Practical notes on the ferrite isolator
An isolator is sort of an RF lobster trap. Unidirectional, it isolates a source and load so that any reflected energy at the load is trapped or dissipated.
The photo below shows a single-section ferrite isolator. There are three ports, labeled “1,” “2” and “3.” Port #1 is the input port, port #2 is the output port and port #3 is the load port. The input (from the transmitter or source) is applied to port #1. The output (to the antenna or load) is taken from port #2. The dummy load is connected to port #3.
The direction of power flow is from input (port #1) to output (port #2) as shown by the arrow on the maker’s plate. Any power that is reflected from the antenna or from some other load appears at port #2 and is directed to port #3, where it is dissipated in the 50Ω dummy load. If the isolator is properly tuned, the amount of reflected power appearing at the input port will be small.
Figure 1 above shows a test setup in which a broadband noise generator is used to view the response curve of an isolator in the forward direction. The frequency response in the forward direction is quite broad, as shown in the photo at the right. Figure 2 above shows the test setup for viewing the response of the isolator in the reverse direction. The photo on page 28 shows that the return loss or isolation is highest at the resonant frequency of the isolator, but it is still good at frequencies well removed from the center frequency.
Normally, the isolator is used immediately at the output of a transmitter, as shown in Figure 3 on page 28. An isolator’s primary function is to prevent signals from nearby transmitters from entering its transmitter’s final stage where they might mix with the transmitter signal or harmonics to produce strong intermodulation products. Such intermod products might cause interference to collocated receivers. A secondary function of the isolator is to provide the transmitter output with a constant 50Ω load impedance. Because the isolator dumps off any reflected power to the dummy load, the transmitter sees a near-perfect load impedance.
It is important that the dummy load of the isolator be large enough to handle any power that is reflected back into port #2 of the isolator. Let’s say that the transmitter output is 100W, and that the line loss is 1.5dB. The power appearing at the antenna is about 71W. Assuming a worst-case mismatch at the antenna, 71W is reflected back down the line. Because this reflected power again encounters the line loss, the RF power appearing at port #2 of the isolator is 50W. If the dummy load of the isolator is rated at 50W, then the reflected RF power will be safely dissipated in the dummy load, and the transmitter will never see the mismatch. However, if the dummy load connected to port #3 of the isolator is rated at only 25W, then it will soon overheat and things will go haywire.
Heat is an enemy of the isolator. So, it is important that the power rating of the dummy load be sufficient to handle a significant level of reflected power. As a rule of thumb, the power rating of the dummy load is chosen to be about 50% of the transmitter power output rating. You will see dummy loads that are attached directly to the isolator and those that are mounted away from the isolator. Dummy loads that are mounted away from the isolator tend to reduce the amount of heat transferred to the isolator in cases of high reflected power.
Isolators can be connected in cascade, as shown in Figure 4 above, to achieve a higher degree of isolation. When isolators are connected in cascade, the dummy load on the isolator that is connected to the antenna should be of a higher power rating. This is because it is the first line of defense and will receive the full reflected power (minus the small amount of insertion loss between ports #2 and #3). An alternative to connecting two isolators in cascade is to use a dual-section isolator, such as the one shown in photo at the left. As part of the intermodulation panel, a dual isolator is more efficient because it is manufactured as a dual isolator. The tuning is also more precise, with less insertion loss. Notice in the photo on page 30 that the dual isolator has a larger dummy load connected to the side of the isolator that is close to the antenna line. Also, notice that the isolator is followed by a lowpass filter between the antenna line and the isolator. This is because isolators tend to generate weak second harmonics and should always be followed by a lowpass filter to prevent these harmonics from reaching the antenna.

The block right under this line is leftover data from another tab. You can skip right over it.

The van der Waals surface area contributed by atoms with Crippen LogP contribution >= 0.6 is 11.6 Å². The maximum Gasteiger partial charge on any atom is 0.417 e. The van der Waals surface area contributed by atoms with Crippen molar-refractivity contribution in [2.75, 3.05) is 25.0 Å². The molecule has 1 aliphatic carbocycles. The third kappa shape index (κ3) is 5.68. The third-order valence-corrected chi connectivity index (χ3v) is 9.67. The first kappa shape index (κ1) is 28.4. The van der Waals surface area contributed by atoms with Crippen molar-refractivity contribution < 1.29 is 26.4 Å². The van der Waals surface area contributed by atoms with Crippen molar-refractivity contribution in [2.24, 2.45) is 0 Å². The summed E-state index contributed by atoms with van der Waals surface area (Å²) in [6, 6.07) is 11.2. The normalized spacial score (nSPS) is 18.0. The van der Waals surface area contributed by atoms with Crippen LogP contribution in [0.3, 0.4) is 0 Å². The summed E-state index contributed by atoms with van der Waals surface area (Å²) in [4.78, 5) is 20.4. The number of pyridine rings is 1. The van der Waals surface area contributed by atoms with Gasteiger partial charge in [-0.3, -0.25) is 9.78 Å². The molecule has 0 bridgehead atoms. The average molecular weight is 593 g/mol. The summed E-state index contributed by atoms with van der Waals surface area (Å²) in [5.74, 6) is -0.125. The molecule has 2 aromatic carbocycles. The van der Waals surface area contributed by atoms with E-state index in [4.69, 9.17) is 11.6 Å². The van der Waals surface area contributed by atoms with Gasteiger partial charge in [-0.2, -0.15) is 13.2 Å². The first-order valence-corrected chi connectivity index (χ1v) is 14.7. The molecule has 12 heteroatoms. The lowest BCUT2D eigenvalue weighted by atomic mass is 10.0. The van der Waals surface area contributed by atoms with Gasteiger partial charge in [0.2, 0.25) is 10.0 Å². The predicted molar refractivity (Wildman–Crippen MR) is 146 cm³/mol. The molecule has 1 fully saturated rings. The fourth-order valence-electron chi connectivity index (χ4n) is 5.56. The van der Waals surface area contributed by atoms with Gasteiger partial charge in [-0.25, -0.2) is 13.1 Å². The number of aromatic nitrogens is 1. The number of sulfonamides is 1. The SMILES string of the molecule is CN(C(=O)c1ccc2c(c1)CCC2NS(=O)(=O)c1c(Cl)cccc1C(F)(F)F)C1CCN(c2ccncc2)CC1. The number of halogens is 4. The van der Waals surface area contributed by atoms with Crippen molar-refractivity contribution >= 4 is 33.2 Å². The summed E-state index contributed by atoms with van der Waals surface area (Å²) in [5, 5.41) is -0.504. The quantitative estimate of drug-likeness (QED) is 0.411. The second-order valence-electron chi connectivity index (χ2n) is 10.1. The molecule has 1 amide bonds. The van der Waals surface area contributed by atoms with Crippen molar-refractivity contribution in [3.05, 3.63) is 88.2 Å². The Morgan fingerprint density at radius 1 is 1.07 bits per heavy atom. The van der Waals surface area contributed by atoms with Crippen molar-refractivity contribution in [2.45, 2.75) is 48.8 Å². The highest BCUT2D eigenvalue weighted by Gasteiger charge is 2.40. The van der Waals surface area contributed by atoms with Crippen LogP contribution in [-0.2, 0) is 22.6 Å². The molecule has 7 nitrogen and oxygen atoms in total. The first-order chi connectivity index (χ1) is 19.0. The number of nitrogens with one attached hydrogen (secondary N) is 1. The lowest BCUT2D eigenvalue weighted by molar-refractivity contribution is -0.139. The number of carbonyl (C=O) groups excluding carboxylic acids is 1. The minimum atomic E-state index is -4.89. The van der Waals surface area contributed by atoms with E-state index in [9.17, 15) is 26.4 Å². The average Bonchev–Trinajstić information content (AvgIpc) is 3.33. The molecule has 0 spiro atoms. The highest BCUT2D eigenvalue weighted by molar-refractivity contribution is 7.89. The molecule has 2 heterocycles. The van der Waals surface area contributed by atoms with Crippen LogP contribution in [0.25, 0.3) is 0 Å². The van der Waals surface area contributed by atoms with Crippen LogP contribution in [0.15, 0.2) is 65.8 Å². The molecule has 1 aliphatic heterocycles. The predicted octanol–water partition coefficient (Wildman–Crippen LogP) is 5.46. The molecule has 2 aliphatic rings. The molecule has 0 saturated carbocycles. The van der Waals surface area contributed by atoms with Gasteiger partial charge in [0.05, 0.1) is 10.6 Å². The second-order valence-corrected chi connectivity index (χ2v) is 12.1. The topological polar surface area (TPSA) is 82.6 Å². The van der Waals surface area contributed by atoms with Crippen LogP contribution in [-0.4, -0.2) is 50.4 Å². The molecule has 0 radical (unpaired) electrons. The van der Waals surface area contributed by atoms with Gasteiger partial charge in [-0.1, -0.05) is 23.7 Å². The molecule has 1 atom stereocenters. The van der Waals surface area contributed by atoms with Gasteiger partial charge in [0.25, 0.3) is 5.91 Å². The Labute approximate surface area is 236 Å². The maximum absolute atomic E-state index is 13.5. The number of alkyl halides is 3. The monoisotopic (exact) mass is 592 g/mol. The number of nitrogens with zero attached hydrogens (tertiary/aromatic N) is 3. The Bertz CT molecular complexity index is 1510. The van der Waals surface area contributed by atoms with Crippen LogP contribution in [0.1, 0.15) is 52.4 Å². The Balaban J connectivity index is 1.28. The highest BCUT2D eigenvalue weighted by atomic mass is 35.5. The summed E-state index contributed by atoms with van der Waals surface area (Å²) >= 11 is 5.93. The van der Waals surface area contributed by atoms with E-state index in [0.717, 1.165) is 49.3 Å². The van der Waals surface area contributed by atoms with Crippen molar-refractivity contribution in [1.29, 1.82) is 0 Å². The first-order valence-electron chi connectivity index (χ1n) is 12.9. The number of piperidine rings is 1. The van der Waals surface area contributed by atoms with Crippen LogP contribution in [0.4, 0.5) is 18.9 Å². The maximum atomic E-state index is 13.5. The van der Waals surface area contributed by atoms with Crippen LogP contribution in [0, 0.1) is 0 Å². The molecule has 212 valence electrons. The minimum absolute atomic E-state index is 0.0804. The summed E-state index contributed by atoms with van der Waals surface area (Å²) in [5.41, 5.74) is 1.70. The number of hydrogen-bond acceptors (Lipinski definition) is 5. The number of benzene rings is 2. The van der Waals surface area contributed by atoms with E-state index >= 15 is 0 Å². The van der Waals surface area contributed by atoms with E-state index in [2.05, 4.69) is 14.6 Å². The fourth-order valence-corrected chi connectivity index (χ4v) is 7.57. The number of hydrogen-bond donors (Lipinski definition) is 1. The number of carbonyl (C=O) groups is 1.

Several precautions should be observed when installing an isolator. Don’t exceed the power input rating of the isolator. Use a dummy load that is at least 50% of the rated transmitter power output. If possible, use a dual-section isolator rather than cascading two single-section isolators. For maximum isolation, tune the isolator to the specific frequency of a particularly troublesome collocated transmitter. Follow the manufacturer’s instructions on mounting the isolator. Some isolators might be detuned when mounted on the surface of a ferrous metal. Always follow the isolator with a lowpass filter.
By using an isolator on the output of a transmitter, many interference problems can be avoided — especially at densely populated transmitter sites.
Until next time — stay tuned!
Contributing editor Kinley, MRT’s technical consultant and a certified electronics technician, is regional communications manager, South Carolina Forestry Commission, Spartanburg, SC. He is the author of Standard Radio Communications Manual, with Instrumentation and Testing Techniques, which is available for direct purchase. Write to 204 Tanglewylde Drive, Spartanburg, SC 29301. Kinley’s email address is [email protected].